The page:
Poster Presentation

Thursday, July 12, 2007
9:30 AM - 10:15 AM

Thursday, July 12, 2007
3:15 PM - 4:00 PM
This presentation is part of : Poster Presentation II
Sources of Stress, Coping Strategies, and Outcomes among Nursing Students during Their Initial Practice
Montha Limthongkul, MNS, (Ambulatory, Care, Nursing), School of Nursing Ramathibodi , Faculty of Medicine Ramathibodi Hospital, Mahidol University, Bangkok, Thailand
Learning Objective #1: understand sources of stress and coping strategies use among Thai nursing students during their initial practice
Learning Objective #2: discuss sources of stress and coping strategies use among nursing students during their initial practice in different countries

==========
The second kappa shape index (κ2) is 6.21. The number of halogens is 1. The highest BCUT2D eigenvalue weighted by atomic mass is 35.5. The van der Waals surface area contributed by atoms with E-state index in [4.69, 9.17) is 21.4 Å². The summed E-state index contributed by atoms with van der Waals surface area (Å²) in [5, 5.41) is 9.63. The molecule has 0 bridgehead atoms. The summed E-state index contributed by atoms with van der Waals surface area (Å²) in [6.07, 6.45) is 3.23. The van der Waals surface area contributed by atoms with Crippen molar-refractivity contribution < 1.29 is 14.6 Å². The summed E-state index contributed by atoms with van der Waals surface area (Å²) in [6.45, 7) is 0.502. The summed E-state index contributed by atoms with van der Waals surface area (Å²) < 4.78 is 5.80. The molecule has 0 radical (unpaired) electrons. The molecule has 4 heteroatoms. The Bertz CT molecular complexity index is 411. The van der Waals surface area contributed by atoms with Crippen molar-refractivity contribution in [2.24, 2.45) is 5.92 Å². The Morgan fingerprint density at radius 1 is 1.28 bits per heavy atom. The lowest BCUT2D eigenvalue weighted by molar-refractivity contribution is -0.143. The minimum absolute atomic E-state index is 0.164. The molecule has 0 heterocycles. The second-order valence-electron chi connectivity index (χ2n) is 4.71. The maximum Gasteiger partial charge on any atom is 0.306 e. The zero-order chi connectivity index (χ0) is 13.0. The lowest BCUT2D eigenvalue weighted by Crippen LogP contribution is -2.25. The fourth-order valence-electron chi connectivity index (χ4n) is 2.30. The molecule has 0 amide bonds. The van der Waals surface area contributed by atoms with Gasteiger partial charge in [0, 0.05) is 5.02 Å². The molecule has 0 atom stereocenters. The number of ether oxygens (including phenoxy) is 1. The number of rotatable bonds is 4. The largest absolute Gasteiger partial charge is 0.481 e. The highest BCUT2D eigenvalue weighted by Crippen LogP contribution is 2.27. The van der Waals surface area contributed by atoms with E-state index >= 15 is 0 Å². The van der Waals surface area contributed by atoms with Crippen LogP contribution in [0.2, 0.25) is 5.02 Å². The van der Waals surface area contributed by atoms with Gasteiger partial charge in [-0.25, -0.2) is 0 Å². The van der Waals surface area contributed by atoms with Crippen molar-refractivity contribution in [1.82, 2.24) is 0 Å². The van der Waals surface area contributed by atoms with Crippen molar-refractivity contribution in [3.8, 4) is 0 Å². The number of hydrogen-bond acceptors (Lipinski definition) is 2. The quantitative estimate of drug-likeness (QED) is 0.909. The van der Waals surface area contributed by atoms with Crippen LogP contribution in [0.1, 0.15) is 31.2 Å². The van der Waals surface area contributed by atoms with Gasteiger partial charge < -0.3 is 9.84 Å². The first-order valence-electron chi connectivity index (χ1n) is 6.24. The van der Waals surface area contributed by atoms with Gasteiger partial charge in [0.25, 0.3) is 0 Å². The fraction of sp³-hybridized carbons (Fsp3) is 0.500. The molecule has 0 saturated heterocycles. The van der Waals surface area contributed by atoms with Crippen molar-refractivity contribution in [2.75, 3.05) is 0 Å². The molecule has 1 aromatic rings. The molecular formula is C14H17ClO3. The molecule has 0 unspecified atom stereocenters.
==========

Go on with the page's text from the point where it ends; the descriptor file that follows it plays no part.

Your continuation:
This descriptive study aimed to assess sources of stress, coping strategies and outcomes among nursing students during their initial practice. The Lazarus stress, appraisal, and coping model was employed to guide the study. The participants addressed by the study were sophomore-nursing students, at School of Nursing Ramathibodi, Bangkok, Thailand, during their initial clinical practice on August, 2004. The participants consist of 108 students aged between 19 and 21 years (mean age = 19; SD = 1.8). Students' determined sources of stress providing information on open ended questions. Content analysis of responses to questions was done to look for categories. Coping strategies were collected using the Jalowiec Coping Scale containing items describing aspects of confrontive, emotive, and palliative coping styles. Level of anxiety was used to evaluate consequent outcomes of coping use.  Results indicated that the students perceived stressful experience on lack of professional nursing skills, communication skill, initial ward experience, environment, inadequate knowledge, health problems, teaching-learning methods, time management, and role of clinical teachers. Confrontive, palliative, and emotive coping strategies were used to manage those stressful events.  The confrontive coping strategy was the most common use following by palliative and emotive strategies.  With the regard to outcomes of coping strategy use, the students felt moderate anxiety.  This study provides evidence for nursing educator that helping students overcome stress during their initial clinical practice is important. Additionally, the availability of student counseling service, peer learners, and preceptorship may be helpful for increasing adaptive coping and decreasing anxiety.